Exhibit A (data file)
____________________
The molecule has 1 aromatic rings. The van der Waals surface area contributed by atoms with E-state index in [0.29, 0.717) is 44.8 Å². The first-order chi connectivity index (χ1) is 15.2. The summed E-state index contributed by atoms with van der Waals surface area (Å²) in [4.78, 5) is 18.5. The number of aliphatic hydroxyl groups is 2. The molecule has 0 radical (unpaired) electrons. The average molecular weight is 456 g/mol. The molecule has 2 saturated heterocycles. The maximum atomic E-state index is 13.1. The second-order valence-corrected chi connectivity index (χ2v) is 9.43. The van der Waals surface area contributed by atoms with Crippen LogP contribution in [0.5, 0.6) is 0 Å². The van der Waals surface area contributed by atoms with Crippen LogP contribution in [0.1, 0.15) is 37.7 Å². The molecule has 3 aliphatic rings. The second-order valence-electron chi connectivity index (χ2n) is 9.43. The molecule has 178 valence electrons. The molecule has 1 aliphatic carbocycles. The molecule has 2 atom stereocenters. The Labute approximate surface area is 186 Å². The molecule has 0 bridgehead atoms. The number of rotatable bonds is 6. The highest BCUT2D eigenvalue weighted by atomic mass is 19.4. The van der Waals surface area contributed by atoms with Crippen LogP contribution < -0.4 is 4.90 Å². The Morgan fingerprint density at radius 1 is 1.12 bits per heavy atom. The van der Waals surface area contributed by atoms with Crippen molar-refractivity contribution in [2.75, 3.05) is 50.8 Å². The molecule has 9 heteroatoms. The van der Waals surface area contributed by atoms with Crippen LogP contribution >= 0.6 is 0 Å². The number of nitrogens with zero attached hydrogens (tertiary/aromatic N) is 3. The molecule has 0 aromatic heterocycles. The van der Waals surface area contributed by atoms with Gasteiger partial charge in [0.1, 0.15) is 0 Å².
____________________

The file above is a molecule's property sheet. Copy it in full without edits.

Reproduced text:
The molecule has 1 aromatic rings. The van der Waals surface area contributed by atoms with E-state index in [0.29, 0.717) is 44.8 Å². The first-order chi connectivity index (χ1) is 15.2. The summed E-state index contributed by atoms with van der Waals surface area (Å²) in [4.78, 5) is 18.5. The number of aliphatic hydroxyl groups is 2. The molecule has 0 radical (unpaired) electrons. The average molecular weight is 456 g/mol. The molecule has 2 saturated heterocycles. The maximum atomic E-state index is 13.1. The second-order valence-corrected chi connectivity index (χ2v) is 9.43. The van der Waals surface area contributed by atoms with Crippen LogP contribution in [0.5, 0.6) is 0 Å². The van der Waals surface area contributed by atoms with Crippen LogP contribution in [0.1, 0.15) is 37.7 Å². The molecule has 3 aliphatic rings. The second-order valence-electron chi connectivity index (χ2n) is 9.43. The molecule has 178 valence electrons. The molecule has 1 aliphatic carbocycles. The molecule has 2 atom stereocenters. The Labute approximate surface area is 186 Å². The molecule has 0 bridgehead atoms. The number of rotatable bonds is 6. The highest BCUT2D eigenvalue weighted by atomic mass is 19.4. The van der Waals surface area contributed by atoms with Crippen LogP contribution < -0.4 is 4.90 Å². The Morgan fingerprint density at radius 1 is 1.12 bits per heavy atom. The van der Waals surface area contributed by atoms with Crippen molar-refractivity contribution in [2.75, 3.05) is 50.8 Å². The molecule has 9 heteroatoms. The van der Waals surface area contributed by atoms with Crippen LogP contribution >= 0.6 is 0 Å². The number of nitrogens with zero attached hydrogens (tertiary/aromatic N) is 3. The molecule has 0 aromatic heterocycles. The van der Waals surface area contributed by atoms with Gasteiger partial charge in [0.1, 0.15) is 0 Å².